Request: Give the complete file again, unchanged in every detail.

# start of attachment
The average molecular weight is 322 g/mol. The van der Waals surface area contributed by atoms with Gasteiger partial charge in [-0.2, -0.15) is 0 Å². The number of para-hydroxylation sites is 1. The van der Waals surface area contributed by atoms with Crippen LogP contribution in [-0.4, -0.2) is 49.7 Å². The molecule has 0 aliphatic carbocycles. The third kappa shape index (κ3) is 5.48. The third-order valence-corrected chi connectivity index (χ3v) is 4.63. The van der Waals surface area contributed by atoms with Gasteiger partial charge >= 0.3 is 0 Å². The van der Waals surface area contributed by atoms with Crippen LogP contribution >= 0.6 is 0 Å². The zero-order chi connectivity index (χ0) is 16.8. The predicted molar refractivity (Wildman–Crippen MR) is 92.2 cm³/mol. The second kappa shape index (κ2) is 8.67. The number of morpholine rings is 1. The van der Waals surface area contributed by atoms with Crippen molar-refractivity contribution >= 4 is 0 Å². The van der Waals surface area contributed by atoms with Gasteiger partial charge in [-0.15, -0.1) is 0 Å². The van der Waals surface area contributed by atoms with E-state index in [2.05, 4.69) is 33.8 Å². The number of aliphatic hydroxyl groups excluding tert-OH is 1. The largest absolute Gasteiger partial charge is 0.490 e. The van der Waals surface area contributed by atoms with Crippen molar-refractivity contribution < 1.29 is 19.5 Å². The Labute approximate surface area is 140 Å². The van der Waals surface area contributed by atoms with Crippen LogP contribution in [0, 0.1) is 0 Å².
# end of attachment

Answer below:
The average molecular weight is 322 g/mol. The van der Waals surface area contributed by atoms with Gasteiger partial charge in [-0.2, -0.15) is 0 Å². The number of para-hydroxylation sites is 1. The van der Waals surface area contributed by atoms with Crippen LogP contribution in [-0.4, -0.2) is 49.7 Å². The molecule has 0 aliphatic carbocycles. The third kappa shape index (κ3) is 5.48. The third-order valence-corrected chi connectivity index (χ3v) is 4.63. The van der Waals surface area contributed by atoms with Gasteiger partial charge >= 0.3 is 0 Å². The van der Waals surface area contributed by atoms with Crippen LogP contribution >= 0.6 is 0 Å². The zero-order chi connectivity index (χ0) is 16.8. The predicted molar refractivity (Wildman–Crippen MR) is 92.2 cm³/mol. The second kappa shape index (κ2) is 8.67. The number of morpholine rings is 1. The van der Waals surface area contributed by atoms with Crippen molar-refractivity contribution >= 4 is 0 Å². The van der Waals surface area contributed by atoms with Gasteiger partial charge in [-0.15, -0.1) is 0 Å². The van der Waals surface area contributed by atoms with E-state index in [2.05, 4.69) is 33.8 Å². The number of aliphatic hydroxyl groups excluding tert-OH is 1. The largest absolute Gasteiger partial charge is 0.490 e. The van der Waals surface area contributed by atoms with Crippen molar-refractivity contribution < 1.29 is 19.5 Å². The Labute approximate surface area is 140 Å². The van der Waals surface area contributed by atoms with Crippen LogP contribution in [0, 0.1) is 0 Å².